2. Government debt
Relative to comparable countries, Labor’s debt record is also remarkable. When the global financial crisis (GFC) hit with destructive force in late 2008, borrowings were necessary as the Howard Government had left virtually no buffer. Yet even with extensive stimulus spending through the GFC, net debt under Labor never exceeded $175 billion or 12% of GDP.
Now, in stark contrast, it is $286 billion – 17.3% of GDP – and forecast by Treasury to reach $347 billion – 19.2% of GDP – under the Coalition next financial year.
Australia is the only country in the AAA top ten which has increased its debt to GDP every year since 2013, with the global recovery strengthening.
3. Jobs and growth
Jobs have been lost and growth has stagnated in Australia since the last election. Worsening unemployment has been masked by the shift from full-time to part-time and casual workers — that and the blatant falsehoods of the Coalition Government and the media.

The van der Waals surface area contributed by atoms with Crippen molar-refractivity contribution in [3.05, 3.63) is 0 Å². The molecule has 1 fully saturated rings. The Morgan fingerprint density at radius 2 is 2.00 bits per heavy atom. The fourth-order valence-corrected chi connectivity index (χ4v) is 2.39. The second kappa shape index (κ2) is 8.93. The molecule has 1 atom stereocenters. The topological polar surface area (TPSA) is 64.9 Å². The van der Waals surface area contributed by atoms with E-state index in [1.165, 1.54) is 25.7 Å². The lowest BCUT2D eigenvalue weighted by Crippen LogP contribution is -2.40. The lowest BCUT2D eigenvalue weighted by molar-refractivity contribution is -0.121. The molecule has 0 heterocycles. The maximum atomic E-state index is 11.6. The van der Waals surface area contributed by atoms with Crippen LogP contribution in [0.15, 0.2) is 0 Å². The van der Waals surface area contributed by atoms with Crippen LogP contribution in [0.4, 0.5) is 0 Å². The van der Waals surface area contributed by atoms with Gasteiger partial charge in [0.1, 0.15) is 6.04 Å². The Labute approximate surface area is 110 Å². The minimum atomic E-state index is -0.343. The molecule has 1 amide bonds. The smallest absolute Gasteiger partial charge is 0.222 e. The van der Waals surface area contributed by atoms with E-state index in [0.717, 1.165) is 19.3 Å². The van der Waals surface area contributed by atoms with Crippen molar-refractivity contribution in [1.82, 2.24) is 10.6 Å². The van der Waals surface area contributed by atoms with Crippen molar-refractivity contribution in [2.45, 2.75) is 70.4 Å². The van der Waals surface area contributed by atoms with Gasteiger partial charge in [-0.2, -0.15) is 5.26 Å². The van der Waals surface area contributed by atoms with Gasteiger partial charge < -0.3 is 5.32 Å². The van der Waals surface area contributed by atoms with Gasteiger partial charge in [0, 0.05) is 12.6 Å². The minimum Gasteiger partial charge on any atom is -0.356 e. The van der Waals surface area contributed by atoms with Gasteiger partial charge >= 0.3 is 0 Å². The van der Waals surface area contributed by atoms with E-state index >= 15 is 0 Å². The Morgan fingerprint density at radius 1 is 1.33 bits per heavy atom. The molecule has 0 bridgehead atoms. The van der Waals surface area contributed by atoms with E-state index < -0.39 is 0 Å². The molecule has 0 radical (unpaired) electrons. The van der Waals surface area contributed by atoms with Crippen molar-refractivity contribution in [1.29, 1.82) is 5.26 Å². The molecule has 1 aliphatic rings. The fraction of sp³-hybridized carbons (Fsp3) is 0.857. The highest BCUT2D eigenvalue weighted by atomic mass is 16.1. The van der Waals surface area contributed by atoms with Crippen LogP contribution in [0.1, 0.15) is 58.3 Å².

- Full-time employees are now 64.4% of the work force — an all-time low.
- Hours worked relative to the population have fallen to the lowest level since 1993.
- Job participation has fallen to 64.8%, below the level three years ago.
4. Overall economic management
All 23 of these have deteriorated since 2013 — relative to Labor’s levels, or relative to the rest of the developed world, or both.
5. Ministerial integrity
The Howard Government had 15 ministers resign for incompetence or integrity issues. The Abbott/Turnbull Government has had ten removed from executive positions for incompetence or integrity matters – in 34 months.
In contrast, the five years and 10 months of the Rudd/Gillard/Rudd period saw only one minister sidelined for a minor competence failure. Joel Fitzgibbon resigned in June 2009. He was reinstated in July 2013. (Note: this does not count departures for loyalty-to-the-leader issues. That is a different category.)
6. Legislative reform
Parliamentary records show the Rudd/Gillard/Rudd period had one of the highest rates of legislation passed. It also appears to have had the highest rate of any administration of bills opposed by an obstructionist Opposition.
7. Foreign affairs
Labor’s achievements include:
- Restoring overseas aid cut by the Howard Government.
- Fixing relations with Indonesia fractured by the previous regime.